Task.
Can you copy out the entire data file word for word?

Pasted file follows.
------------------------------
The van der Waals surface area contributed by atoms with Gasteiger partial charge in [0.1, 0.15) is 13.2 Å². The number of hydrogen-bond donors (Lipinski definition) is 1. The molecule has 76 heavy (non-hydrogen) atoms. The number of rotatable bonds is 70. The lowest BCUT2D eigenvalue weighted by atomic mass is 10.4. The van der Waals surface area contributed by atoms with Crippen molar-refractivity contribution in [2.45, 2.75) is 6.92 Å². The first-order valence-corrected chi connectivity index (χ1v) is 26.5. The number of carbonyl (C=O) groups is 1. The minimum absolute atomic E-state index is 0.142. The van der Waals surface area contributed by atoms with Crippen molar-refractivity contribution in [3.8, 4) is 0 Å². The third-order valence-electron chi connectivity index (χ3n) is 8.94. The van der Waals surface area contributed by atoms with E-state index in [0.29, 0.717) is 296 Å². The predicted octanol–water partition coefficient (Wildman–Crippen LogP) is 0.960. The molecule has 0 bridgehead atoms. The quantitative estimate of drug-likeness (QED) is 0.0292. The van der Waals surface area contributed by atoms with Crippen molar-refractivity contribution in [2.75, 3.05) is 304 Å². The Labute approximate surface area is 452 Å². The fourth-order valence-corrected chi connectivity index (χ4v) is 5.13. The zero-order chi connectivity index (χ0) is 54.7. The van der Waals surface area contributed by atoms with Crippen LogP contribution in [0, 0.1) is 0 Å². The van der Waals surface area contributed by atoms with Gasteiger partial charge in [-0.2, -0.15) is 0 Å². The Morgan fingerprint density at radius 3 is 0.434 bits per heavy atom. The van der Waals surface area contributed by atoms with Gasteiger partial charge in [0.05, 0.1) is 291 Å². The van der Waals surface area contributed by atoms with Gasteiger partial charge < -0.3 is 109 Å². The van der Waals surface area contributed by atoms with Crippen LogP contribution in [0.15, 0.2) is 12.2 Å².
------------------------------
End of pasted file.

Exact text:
The van der Waals surface area contributed by atoms with Gasteiger partial charge in [0.1, 0.15) is 13.2 Å². The number of hydrogen-bond donors (Lipinski definition) is 1. The molecule has 76 heavy (non-hydrogen) atoms. The number of rotatable bonds is 70. The lowest BCUT2D eigenvalue weighted by atomic mass is 10.4. The van der Waals surface area contributed by atoms with Crippen molar-refractivity contribution in [2.45, 2.75) is 6.92 Å². The first-order valence-corrected chi connectivity index (χ1v) is 26.5. The number of carbonyl (C=O) groups is 1. The minimum absolute atomic E-state index is 0.142. The van der Waals surface area contributed by atoms with Crippen molar-refractivity contribution in [3.8, 4) is 0 Å². The third-order valence-electron chi connectivity index (χ3n) is 8.94. The van der Waals surface area contributed by atoms with E-state index in [0.29, 0.717) is 296 Å². The predicted octanol–water partition coefficient (Wildman–Crippen LogP) is 0.960. The molecule has 0 bridgehead atoms. The quantitative estimate of drug-likeness (QED) is 0.0292. The van der Waals surface area contributed by atoms with Crippen molar-refractivity contribution in [2.75, 3.05) is 304 Å². The Labute approximate surface area is 452 Å². The fourth-order valence-corrected chi connectivity index (χ4v) is 5.13. The zero-order chi connectivity index (χ0) is 54.7. The van der Waals surface area contributed by atoms with Crippen LogP contribution in [0, 0.1) is 0 Å². The van der Waals surface area contributed by atoms with Gasteiger partial charge in [-0.2, -0.15) is 0 Å². The Morgan fingerprint density at radius 3 is 0.434 bits per heavy atom. The van der Waals surface area contributed by atoms with Gasteiger partial charge in [0.05, 0.1) is 291 Å². The van der Waals surface area contributed by atoms with Gasteiger partial charge < -0.3 is 109 Å². The van der Waals surface area contributed by atoms with Crippen LogP contribution in [0.15, 0.2) is 12.2 Å².